Many changes, on the other hand, are changes of substance, like “the gradual disappearance of the one man law office, and the vast enlargement of the lawyer’s library. Sixty years ago, the average Kentucky lawyer neither possessed nor needed more than a Statute, Code and about 125 volumes of Kentucky Reports. He was a complete stranger in the Federal Courts. Today federal law questions require constant attention in every Kentucky law office, and a broadened field of local practice has resulted in ever growing law libraries in rural offices, until all important texts and cases can usually be found in any County seat in Kentucky.” He wrote those words, of course, before computers again revolutionized legal documentation.

He also noted that “In 1900, outside of Louisville and Lexington [the two largest cities in Kentucky], practically every lawyer was a trial lawyer, whose practice consisted in large part of boundary or land title disputes, criminal cases and divorce cases. The Court House was not only a temple of justice, but it was an amphitheatre in which the citizens flocked for instruction or amusement. . . . Now, many lawyers rarely go into the Court Room, and probably a third of them do not accept criminal cases, and many will not accept jury cases.”

My own father, Papaw’s son, is an example of this point. Dad did a fair amount of trial work in his early years as a lawyer, just before and after World War II, but by the time I was aware of what he did for a living, in the 1950s, his entire practice was tax and insurance law, and I never heard about his participating in a trial, except when he was recruited as part of the team defending the then Cassius Clay on draft evasion charges, and Dad didn’t speak at that trial.

“The entry of women into law offices,” Papaw writes, “has revolutionized the size, appearance and work product of law offices, and such changes have all resulted in vast improvement of law office appearance and product.” The perfect gentleman! “Some lawyers have betrayed their clients or proven unfaithful to the trust imposed, but never in my long experience as a lawyer has any woman associate betrayed the trust imposed in her.” High praise indeed, considering how many lawyers he knew over the years. I imagine he would be delighted to see a Supreme Court with three women on it. I know I am.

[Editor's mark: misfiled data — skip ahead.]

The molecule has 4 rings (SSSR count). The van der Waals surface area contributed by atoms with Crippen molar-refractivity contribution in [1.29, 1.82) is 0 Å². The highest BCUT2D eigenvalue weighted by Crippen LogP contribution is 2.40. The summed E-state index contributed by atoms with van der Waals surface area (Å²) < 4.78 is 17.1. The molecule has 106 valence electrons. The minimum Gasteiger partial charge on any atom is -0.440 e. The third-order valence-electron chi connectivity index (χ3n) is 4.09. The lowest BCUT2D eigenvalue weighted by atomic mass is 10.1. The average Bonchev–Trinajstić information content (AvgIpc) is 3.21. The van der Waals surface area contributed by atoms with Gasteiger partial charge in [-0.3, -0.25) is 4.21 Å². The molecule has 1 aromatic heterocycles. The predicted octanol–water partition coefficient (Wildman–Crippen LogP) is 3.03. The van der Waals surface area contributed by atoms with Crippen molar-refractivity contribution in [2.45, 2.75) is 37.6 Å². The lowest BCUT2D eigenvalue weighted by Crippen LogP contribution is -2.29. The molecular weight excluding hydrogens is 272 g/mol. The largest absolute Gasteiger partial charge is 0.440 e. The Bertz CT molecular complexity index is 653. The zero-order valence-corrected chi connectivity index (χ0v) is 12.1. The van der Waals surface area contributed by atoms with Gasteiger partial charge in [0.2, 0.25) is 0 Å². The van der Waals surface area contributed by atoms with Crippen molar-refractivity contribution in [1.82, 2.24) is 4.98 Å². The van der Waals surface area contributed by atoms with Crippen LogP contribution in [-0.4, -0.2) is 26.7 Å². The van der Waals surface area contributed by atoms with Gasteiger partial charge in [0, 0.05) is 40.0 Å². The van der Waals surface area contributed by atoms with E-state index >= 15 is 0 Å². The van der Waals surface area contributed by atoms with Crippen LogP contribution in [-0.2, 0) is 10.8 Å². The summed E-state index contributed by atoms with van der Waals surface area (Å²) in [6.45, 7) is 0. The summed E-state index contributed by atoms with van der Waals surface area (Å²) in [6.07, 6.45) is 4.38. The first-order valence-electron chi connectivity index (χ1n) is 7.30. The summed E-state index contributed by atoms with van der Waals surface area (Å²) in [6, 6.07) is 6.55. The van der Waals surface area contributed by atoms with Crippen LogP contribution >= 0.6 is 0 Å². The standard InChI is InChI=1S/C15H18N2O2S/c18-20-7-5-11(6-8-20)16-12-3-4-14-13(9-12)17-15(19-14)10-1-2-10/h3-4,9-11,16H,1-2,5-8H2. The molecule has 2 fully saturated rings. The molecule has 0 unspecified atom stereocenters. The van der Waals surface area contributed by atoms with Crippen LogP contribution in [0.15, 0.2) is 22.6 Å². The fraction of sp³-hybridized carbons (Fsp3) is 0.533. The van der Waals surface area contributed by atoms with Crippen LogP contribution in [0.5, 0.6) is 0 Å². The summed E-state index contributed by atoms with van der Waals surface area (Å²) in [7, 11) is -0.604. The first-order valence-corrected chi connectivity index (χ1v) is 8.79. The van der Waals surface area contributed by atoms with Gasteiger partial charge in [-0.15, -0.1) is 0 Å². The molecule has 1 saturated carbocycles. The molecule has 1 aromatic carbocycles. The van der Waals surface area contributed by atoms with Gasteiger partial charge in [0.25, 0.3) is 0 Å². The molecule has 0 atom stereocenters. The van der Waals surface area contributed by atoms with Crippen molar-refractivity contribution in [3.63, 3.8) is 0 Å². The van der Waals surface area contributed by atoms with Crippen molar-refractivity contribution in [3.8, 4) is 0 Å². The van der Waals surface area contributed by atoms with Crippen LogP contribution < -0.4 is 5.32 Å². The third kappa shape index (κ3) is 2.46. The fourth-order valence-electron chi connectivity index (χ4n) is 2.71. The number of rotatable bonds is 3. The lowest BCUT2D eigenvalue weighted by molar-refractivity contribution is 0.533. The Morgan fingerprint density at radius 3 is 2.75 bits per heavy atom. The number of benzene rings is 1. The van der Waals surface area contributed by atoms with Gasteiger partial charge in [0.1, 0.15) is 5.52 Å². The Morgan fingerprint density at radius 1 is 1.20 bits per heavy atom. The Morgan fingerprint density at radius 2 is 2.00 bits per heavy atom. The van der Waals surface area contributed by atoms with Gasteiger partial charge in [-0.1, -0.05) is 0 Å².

Speaking of my father’s specialty, tax law, my grandfather wrote, “I refused to read tax cases, because the amount involved in that field was so small, but I concentrated on studying the law applicable to railroads, because employment as railroad counsel was the best paid and most highly regarded. Now, the attorneys’ fees paid by Kentucky taxpayers is tenfold the amount paid by railroads.” That ratio, needless to say, has widened enormously since he wrote those words.

I have sampled my grandfather’s writing and experiences here to suggest that the distance between, say, 1900 and today is much greater than simply the distance between two sets of years. I will give just two more examples of that great distance, the first from Papaw’s writings and the second from my own experience. Here is the written example:

“At common law and in most jurisdictions before 1900, the family relationship was a matter for private decision by the head of the family, or by litigation, but now the juvenile courts, the domestic relations courts, and the child welfare movement have made most family controversies a problem for the psychiatrists and trained social service experts whose numbers exceed the number of Judges, and who are dealing with such problems, not as personal disputes or problems to be determined by a court in private litigation, but as matters of public welfare to be corrected at public expense and in the public interest.”

And here is the personal example: my grandfather smoked a pipe. He smoked it continually, and he enjoyed the rich aromas derived from various brands of tobacco. (As children, we did too.) His clothes, his house, everything were suffused by the smell of pipe smoke. Today a number of men smoke cigars because they like the smell, or the way they look when they hold them, or both, and cigar bars and cigar magazines are popular, but to my knowledge I don’t know a single person today who smokes a pipe. Times have changed.

I can still recall the smell of Papaw’s pipe.

1 comment:

  1. Thank you Kirk, for this slice of Americana and these interesting perspectives on your personal family history.
    - Cousin Dennis